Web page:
A SUBSEA engineer is trialling “world first” marine equipment it believes could save wind farm operators more than £1bn.

Modus Seabed Intervention is testing a robotic underwater vehicle docking station.

Bosses at the Darlington-based firm say the berthing base offers the potential for subsea units to remain at offshore wind farms without the need for support vessels.

They added that as increasing numbers of companies use autonomous underwater craft to perform survey and inspection work, the docking station could save at least £1.1bn in operational costs over the next 25 years and reduce the need for staff to work in hazardous environments.

According to Jake Tompkins, Modus managing director and project lead, his business’ trial apparatus, described as a world first and delivered in partnership with Northumberland engineer Osbit, has been designed to allow vehicles to re-charge and download mission commands.

He revealed testing will be carried out at the Offshore Renewable Energy Catapult’s National Renewable Energy Centre in Northumberland, while Innogy has also agreed to commercial trials on its Gwynt y Môr farm, off the Welsh coast.

The move comes a year after The Northern Echo reported Modus had tested an unmanned hybrid sub-aqua craft, and Mr Tompkins said he was delighted the firm had reached its latest stage.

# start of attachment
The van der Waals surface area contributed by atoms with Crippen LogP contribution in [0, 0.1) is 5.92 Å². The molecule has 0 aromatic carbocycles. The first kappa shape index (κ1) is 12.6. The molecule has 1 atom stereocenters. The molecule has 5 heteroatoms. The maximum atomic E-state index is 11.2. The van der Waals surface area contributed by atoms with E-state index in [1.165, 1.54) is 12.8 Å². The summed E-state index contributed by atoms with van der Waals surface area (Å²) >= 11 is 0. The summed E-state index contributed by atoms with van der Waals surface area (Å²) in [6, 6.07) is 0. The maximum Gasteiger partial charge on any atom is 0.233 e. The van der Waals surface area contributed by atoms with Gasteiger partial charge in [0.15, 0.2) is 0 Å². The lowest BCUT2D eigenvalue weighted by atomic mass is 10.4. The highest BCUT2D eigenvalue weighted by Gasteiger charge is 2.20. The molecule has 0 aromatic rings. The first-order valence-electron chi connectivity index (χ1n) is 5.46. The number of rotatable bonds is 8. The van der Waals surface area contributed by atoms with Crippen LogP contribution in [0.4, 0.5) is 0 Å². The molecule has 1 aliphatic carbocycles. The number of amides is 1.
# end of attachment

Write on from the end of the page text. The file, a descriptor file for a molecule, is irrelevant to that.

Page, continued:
He said: “We have been focusing on the development of hybrid autonomous underwater vehicle systems to be deployed for seabed survey and inspection.

“Part of our vision is to see them becoming field resident, offering significant cost savings and quality benefits to the markets and our customers.”

Andrew Kay, of the Offshore Renewable Energy Catapult, praised the project, saying it has the potential to make a real difference to the subsea energy sector.

He added: “Current crewed seabed surveys and inspections carried out using hullmounted equipment and support vessels are time consuming, expensive and often heavily weather dependent.

“But the system being developing with Modus and Osbit will be fully self-sufficient, reducing operational and maintenance costs, and levels of personnel required.”

Back in 2015, The Northern Echo reported how Modus had secured a deal to scour the Merseyside coastline for unexploded Second World War bombs.

The company picked up a contract from Dong Energy to search for wartime explosives to help prepare the site for its Burbo Bank Extension wind farm.

Liverpool was bombed heavily during the conflict, with its port a particular target for German planes.